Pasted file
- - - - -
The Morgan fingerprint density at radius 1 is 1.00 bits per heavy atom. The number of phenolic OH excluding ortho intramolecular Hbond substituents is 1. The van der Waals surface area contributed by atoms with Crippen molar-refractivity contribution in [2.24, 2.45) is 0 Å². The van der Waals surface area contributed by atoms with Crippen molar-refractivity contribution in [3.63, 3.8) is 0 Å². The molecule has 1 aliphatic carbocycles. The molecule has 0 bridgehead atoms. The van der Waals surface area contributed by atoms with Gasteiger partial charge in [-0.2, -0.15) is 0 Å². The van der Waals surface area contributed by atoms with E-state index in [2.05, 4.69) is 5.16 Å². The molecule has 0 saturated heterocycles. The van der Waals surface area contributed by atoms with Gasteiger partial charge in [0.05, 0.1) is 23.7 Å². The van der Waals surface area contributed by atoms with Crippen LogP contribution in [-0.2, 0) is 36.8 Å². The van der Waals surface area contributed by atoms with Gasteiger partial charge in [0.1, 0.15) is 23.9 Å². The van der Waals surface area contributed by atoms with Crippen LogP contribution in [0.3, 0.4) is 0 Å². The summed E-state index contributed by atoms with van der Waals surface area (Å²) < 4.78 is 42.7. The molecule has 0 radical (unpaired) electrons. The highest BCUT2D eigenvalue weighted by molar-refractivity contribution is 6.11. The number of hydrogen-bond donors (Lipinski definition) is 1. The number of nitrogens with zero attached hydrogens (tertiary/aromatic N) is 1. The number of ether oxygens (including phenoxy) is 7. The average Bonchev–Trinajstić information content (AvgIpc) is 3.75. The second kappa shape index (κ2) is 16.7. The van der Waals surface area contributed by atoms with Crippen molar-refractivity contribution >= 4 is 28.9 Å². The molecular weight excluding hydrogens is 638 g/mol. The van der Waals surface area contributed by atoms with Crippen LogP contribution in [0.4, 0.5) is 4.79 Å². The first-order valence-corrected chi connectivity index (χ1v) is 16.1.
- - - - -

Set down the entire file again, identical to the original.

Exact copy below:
The Morgan fingerprint density at radius 1 is 1.00 bits per heavy atom. The number of phenolic OH excluding ortho intramolecular Hbond substituents is 1. The van der Waals surface area contributed by atoms with Crippen molar-refractivity contribution in [2.24, 2.45) is 0 Å². The van der Waals surface area contributed by atoms with Crippen molar-refractivity contribution in [3.63, 3.8) is 0 Å². The molecule has 1 aliphatic carbocycles. The molecule has 0 bridgehead atoms. The van der Waals surface area contributed by atoms with Gasteiger partial charge in [-0.2, -0.15) is 0 Å². The van der Waals surface area contributed by atoms with E-state index in [2.05, 4.69) is 5.16 Å². The molecule has 0 saturated heterocycles. The van der Waals surface area contributed by atoms with Gasteiger partial charge in [0.05, 0.1) is 23.7 Å². The van der Waals surface area contributed by atoms with Crippen LogP contribution in [-0.2, 0) is 36.8 Å². The van der Waals surface area contributed by atoms with Gasteiger partial charge in [0.1, 0.15) is 23.9 Å². The van der Waals surface area contributed by atoms with Crippen LogP contribution in [0.3, 0.4) is 0 Å². The summed E-state index contributed by atoms with van der Waals surface area (Å²) < 4.78 is 42.7. The molecule has 0 radical (unpaired) electrons. The highest BCUT2D eigenvalue weighted by molar-refractivity contribution is 6.11. The number of hydrogen-bond donors (Lipinski definition) is 1. The number of nitrogens with zero attached hydrogens (tertiary/aromatic N) is 1. The number of ether oxygens (including phenoxy) is 7. The average Bonchev–Trinajstić information content (AvgIpc) is 3.75. The second kappa shape index (κ2) is 16.7. The van der Waals surface area contributed by atoms with Crippen molar-refractivity contribution >= 4 is 28.9 Å². The molecular weight excluding hydrogens is 638 g/mol. The van der Waals surface area contributed by atoms with Crippen LogP contribution in [0.4, 0.5) is 4.79 Å². The first-order valence-corrected chi connectivity index (χ1v) is 16.1.